Abdullah Mojaidi’: “Kidnappings are perpetrated by selfish and arrogant people who are devoid of any values and morals.” [Archives:1998/06/Interview]
Mr. Abdullah Ahmed Dhaifullah Mojaidi’ is currently a member of the Consultative Council and its Local Administration and Human and Services Development Committee. Mr. Mojaidi’, 48, is a career army officer who started as a soldier and reached the rank of commander. Hailing from Mareb, he later became an adviser to the Ministry of Local Administration, and was elected to the first parliament assembled after the unification of Yemen. Dr. Salah Haddash, the Yemen Times Managing Editor, talked to Mr. Mojaidi’ about the major issues concerning Yemen in general and Mareb in particular. He filed the following interview. Excerpts:
Q: Could you tell us about the duties of the Consultative Council’s committee of which you are a member? A: Like other committees, the Local Administration and Human and Services Development Committee is now in the process of organizing its programs and examining the relevant issues. We are still at the beginning, but hope to achieve a lot in the future.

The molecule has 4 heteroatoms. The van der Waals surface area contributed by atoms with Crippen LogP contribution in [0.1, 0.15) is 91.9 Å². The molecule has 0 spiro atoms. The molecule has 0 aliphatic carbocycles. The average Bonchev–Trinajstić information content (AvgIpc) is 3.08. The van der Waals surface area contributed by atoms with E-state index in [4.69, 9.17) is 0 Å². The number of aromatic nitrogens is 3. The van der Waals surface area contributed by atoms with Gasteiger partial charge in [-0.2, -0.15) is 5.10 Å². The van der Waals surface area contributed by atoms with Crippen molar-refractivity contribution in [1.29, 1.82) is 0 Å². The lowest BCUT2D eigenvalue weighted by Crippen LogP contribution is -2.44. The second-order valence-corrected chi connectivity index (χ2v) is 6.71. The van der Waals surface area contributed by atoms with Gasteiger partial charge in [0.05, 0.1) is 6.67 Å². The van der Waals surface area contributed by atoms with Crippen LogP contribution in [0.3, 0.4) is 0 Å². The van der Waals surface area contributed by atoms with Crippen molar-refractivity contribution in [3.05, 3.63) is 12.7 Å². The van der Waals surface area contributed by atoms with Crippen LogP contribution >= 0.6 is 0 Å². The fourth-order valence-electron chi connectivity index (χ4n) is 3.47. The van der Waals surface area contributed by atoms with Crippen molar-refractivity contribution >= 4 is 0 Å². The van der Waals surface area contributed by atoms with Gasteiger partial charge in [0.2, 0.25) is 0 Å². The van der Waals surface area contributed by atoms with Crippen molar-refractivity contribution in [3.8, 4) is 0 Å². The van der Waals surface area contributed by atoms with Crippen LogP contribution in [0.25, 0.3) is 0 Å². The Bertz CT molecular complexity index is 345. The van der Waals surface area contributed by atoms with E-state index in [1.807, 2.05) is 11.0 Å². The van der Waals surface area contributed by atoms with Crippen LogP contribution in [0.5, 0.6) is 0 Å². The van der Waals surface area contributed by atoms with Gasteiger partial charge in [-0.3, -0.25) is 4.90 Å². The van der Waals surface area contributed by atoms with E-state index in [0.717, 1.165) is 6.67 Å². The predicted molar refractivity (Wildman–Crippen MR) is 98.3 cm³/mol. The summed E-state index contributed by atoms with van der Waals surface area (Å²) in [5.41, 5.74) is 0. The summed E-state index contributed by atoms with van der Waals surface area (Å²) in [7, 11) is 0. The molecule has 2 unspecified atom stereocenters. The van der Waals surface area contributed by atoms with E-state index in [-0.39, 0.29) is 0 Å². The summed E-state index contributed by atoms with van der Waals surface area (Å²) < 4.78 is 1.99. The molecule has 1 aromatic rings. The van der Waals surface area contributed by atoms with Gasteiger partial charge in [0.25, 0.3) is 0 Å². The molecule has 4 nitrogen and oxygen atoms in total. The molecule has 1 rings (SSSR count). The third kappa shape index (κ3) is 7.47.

Q: What has become of the proposed administrative divisions? A: A special committee was formed to deal with the new administrative divisions and another one to discuss the proposed local administration law. I became a member of the latter committee up until the ratification of law.
Q: How will the new administrative divisions alter the boundaries of the Mareb governorate? A: In addition to the present 11 directorates, three more directorates will be taken from the governorate of Shabwa and added to Mareb. Covering the Baihan region, these three directorates are Awn, Sailan, and AL-Olyah. Also, the directorate of Bani Dhibyan will be taken from the Sanaa governorate and added to Mareb. There are some Mareb directorates which are still to be recognized as such by the Local Administration Department at the Council of Ministers, despite them satisfying all the conditions.
Q: Why have these directorates been added to Mareb? A: The main reason is to remove all possible traces of secessionism, especially as far as Shabwa is concerned. The Baihan region, for instance, is very much near to Mareb – geographically and customs and traditions-wise.
Q: Let’s now move to agriculture. How developed is agriculture in Mareb? A: Mareb has quite unique agricultural crop in Yemen, as far as quality is concerned. The governorate is still a major producer of citrus and other types of fruit. The Agricultural Cooperative Union plays a major role in encouraging agriculture in Mareb. It can even be more active with a little more help from the government.